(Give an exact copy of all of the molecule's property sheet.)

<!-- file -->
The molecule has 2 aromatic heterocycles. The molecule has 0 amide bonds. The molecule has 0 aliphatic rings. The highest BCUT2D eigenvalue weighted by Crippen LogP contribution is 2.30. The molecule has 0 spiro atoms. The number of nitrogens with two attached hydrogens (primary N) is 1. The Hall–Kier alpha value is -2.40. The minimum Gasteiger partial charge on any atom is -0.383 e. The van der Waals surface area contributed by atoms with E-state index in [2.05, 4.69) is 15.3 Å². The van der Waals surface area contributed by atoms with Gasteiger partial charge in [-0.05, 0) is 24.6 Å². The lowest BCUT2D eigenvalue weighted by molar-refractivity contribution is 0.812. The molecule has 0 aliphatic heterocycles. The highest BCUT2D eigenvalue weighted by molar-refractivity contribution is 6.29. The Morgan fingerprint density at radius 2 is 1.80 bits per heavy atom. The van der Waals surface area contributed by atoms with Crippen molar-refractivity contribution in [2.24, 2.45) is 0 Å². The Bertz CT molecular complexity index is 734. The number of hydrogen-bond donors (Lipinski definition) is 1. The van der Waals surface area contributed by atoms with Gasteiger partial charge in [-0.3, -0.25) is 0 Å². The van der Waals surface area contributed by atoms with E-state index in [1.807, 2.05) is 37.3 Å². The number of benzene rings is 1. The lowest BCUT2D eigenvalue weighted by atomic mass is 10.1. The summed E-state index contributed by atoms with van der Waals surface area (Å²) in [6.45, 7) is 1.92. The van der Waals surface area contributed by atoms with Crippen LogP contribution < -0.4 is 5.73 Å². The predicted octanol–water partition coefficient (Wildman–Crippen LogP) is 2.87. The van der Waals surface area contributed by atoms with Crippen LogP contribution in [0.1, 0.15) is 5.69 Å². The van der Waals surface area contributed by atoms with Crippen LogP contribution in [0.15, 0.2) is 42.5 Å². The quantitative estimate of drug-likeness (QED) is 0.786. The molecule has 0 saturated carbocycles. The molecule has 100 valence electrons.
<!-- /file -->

The molecule has 2 aromatic heterocycles. The molecule has 0 amide bonds. The molecule has 0 aliphatic rings. The highest BCUT2D eigenvalue weighted by Crippen LogP contribution is 2.30. The molecule has 0 spiro atoms. The number of nitrogens with two attached hydrogens (primary N) is 1. The Hall–Kier alpha value is -2.40. The minimum Gasteiger partial charge on any atom is -0.383 e. The van der Waals surface area contributed by atoms with E-state index in [2.05, 4.69) is 15.3 Å². The van der Waals surface area contributed by atoms with Gasteiger partial charge in [-0.05, 0) is 24.6 Å². The lowest BCUT2D eigenvalue weighted by molar-refractivity contribution is 0.812. The molecule has 0 aliphatic heterocycles. The highest BCUT2D eigenvalue weighted by molar-refractivity contribution is 6.29. The Morgan fingerprint density at radius 2 is 1.80 bits per heavy atom. The van der Waals surface area contributed by atoms with Crippen molar-refractivity contribution in [2.24, 2.45) is 0 Å². The Bertz CT molecular complexity index is 734. The number of hydrogen-bond donors (Lipinski definition) is 1. The van der Waals surface area contributed by atoms with Gasteiger partial charge in [-0.3, -0.25) is 0 Å². The van der Waals surface area contributed by atoms with E-state index in [1.807, 2.05) is 37.3 Å². The number of benzene rings is 1. The lowest BCUT2D eigenvalue weighted by atomic mass is 10.1. The summed E-state index contributed by atoms with van der Waals surface area (Å²) in [6.45, 7) is 1.92. The van der Waals surface area contributed by atoms with Crippen LogP contribution < -0.4 is 5.73 Å². The predicted octanol–water partition coefficient (Wildman–Crippen LogP) is 2.87. The van der Waals surface area contributed by atoms with Crippen LogP contribution in [0.1, 0.15) is 5.69 Å². The van der Waals surface area contributed by atoms with Crippen LogP contribution in [0.15, 0.2) is 42.5 Å². The quantitative estimate of drug-likeness (QED) is 0.786. The molecule has 0 saturated carbocycles. The molecule has 100 valence electrons.